As many states and territories started easing restrictions and the green light to return to the office in some capacity was given, we saw strong resistance from workers reluctant to return to ‘work’ as we once knew it. Many staff members were struggling with the idea of enduring the commute after months of not having to fight the daily congestion, the motivation to get back into a routine for some was overwhelming, while the fear associated with being thrown back into social interactions and critical engagement after so long in isolation was dauting. This coincided with an ongoing attempt to future proof businesses, further increasing workloads for existing labour forces as companies attempt to lift their tangible and face-to-face services to online and cloud-based platforms where feasible.
Studies across Australia and New Zealand suggest that key contributors to the Great Resignation include lack of recognition, engagement, and poor leadership capability. Since the pandemic, employees are expecting more from their employer in terms of how they are supported on a daily basis including flexibility, recognition and strong leadership and direction. International studies suggest that 63% of employees who are recognised for their efforts are unlikely to look for a new job as they feel more secure and satisfied. The rise of the Great Resignation has certainly shown that countless business cultures have not been strong enough to withstand the shift in employee mentality and their need for appreciation and recognition, lifestyle balance and flexibility and the need for clear and concise direction and communication from leaders.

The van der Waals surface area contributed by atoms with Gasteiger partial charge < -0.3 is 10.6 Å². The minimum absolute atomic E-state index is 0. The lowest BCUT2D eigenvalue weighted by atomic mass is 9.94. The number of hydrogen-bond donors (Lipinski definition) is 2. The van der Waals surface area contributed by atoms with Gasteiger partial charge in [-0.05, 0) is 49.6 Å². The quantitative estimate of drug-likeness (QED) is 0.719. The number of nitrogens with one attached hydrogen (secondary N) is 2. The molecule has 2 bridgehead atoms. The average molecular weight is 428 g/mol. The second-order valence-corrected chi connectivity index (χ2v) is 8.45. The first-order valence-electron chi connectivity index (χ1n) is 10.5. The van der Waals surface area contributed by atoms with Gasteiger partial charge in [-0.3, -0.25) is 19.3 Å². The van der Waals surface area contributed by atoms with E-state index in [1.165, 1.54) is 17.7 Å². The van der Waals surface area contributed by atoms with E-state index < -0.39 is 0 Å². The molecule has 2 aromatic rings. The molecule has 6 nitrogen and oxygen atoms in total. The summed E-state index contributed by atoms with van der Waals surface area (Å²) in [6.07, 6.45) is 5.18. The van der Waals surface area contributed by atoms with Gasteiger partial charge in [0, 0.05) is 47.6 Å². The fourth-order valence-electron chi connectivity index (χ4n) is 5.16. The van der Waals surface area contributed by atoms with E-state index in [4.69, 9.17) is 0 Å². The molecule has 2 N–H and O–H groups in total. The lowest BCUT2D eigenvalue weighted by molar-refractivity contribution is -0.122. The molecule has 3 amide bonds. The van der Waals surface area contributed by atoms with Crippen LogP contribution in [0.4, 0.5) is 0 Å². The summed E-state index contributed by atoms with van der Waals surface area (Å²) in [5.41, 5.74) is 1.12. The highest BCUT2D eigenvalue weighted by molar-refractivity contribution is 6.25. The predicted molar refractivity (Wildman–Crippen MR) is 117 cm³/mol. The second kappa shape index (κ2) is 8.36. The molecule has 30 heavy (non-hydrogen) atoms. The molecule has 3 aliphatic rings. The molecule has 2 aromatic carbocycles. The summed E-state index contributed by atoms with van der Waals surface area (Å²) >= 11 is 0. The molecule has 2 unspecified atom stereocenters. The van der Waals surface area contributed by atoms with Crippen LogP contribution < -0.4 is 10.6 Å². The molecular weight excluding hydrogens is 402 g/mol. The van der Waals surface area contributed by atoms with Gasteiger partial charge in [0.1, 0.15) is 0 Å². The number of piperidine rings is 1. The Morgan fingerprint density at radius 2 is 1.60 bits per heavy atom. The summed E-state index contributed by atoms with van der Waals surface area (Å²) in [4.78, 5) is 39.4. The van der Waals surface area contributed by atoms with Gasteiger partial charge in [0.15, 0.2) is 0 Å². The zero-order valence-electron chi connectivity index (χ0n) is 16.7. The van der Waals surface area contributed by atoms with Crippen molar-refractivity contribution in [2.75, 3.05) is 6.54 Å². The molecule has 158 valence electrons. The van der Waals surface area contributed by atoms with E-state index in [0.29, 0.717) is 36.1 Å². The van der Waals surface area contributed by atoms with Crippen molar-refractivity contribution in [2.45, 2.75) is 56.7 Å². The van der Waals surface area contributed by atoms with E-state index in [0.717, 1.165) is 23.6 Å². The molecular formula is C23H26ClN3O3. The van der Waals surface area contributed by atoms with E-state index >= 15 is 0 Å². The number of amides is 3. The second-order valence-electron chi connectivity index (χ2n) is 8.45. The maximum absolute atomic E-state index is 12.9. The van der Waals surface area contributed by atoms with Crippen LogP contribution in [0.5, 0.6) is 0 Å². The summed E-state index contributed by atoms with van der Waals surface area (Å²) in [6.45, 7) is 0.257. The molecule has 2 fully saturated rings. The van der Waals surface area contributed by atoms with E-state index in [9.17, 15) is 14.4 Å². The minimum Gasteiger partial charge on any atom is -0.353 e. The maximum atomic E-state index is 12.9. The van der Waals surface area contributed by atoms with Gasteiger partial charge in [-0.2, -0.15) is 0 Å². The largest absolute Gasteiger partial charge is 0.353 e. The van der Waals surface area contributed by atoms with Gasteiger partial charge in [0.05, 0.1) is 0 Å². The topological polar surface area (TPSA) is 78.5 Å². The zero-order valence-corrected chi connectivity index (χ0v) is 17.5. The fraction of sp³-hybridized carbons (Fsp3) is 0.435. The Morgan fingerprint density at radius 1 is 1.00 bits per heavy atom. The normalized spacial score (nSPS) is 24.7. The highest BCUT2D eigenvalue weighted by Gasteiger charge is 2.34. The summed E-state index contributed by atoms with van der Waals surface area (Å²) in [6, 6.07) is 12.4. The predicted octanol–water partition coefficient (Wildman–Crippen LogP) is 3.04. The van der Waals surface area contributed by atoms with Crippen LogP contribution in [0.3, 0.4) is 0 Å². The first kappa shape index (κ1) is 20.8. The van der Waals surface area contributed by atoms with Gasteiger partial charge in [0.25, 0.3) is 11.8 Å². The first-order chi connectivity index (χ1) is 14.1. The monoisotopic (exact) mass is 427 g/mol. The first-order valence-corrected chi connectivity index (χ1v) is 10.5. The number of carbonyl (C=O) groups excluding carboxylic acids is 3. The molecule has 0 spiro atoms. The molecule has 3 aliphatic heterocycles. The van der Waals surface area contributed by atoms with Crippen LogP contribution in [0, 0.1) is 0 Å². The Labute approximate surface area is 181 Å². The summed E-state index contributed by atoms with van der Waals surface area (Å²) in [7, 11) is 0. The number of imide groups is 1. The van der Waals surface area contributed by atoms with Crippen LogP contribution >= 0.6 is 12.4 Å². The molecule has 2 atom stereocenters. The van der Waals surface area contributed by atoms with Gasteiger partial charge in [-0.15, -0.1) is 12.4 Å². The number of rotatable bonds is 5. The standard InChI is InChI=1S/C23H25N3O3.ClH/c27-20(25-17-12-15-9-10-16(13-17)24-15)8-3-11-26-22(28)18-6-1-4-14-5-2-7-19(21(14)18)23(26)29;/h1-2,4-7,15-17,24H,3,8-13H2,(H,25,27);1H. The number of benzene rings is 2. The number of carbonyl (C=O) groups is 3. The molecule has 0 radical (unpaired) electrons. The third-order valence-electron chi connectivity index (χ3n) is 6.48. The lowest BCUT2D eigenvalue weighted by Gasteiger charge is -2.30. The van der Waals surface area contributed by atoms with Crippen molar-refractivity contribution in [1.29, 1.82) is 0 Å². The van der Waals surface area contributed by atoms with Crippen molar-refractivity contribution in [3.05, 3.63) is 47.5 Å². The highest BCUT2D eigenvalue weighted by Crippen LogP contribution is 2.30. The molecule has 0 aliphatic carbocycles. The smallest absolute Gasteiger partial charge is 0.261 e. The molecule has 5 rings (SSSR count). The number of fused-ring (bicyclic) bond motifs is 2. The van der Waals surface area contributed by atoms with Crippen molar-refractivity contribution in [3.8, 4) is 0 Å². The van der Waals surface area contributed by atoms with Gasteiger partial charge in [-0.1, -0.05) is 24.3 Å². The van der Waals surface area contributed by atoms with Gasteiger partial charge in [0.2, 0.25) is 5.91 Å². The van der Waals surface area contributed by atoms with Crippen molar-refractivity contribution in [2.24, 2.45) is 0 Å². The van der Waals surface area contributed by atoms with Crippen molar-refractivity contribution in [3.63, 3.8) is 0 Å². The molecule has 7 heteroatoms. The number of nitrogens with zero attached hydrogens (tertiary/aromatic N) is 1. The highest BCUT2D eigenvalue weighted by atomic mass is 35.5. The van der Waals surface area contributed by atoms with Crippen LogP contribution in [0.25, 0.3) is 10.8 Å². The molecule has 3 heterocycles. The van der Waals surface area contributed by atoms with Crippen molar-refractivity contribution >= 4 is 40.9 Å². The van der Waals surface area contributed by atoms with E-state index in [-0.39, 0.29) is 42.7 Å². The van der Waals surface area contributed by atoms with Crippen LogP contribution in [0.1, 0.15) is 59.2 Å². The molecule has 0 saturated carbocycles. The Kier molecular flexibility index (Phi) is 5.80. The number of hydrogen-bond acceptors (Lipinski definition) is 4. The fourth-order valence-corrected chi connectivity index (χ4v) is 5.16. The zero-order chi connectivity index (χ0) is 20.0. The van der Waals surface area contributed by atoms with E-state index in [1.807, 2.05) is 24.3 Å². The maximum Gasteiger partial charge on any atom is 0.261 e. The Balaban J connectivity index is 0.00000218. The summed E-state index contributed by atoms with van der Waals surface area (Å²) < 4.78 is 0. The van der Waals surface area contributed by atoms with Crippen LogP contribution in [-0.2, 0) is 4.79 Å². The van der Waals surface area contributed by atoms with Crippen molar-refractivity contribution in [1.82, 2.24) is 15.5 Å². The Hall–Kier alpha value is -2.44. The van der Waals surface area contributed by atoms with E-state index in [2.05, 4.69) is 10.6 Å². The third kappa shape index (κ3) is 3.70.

In many cases, the Great Resignation is symbolic of employees escaping their toxic relationship with their employer, again highlighting the importance of company culture, strong and strategic management plans, and transparent communications at all levels. Australian's want to know they are making an impact in their workplace, but they don't want to be chained to a desk or have their performance measured by their office arrival and departure times. People want to be part of a bigger picture and know they are contributing to the success of the business. To allow employees to achieve these things, the business must have clear vision with goals and targets for staff to work towards, there must be metrics in place to measure activity, there must be a system to acknowledge and recognise performance while also being able to recognise and shift underperformance.
If you need help developing strategic plans, want to work on identifying and strengthening your corporate culture while improving staff retention and boost efficiency and productivity then contact me today! We can do a 5 step business audit to understand the areas of your business that can put you on track to becoming an employer of choice!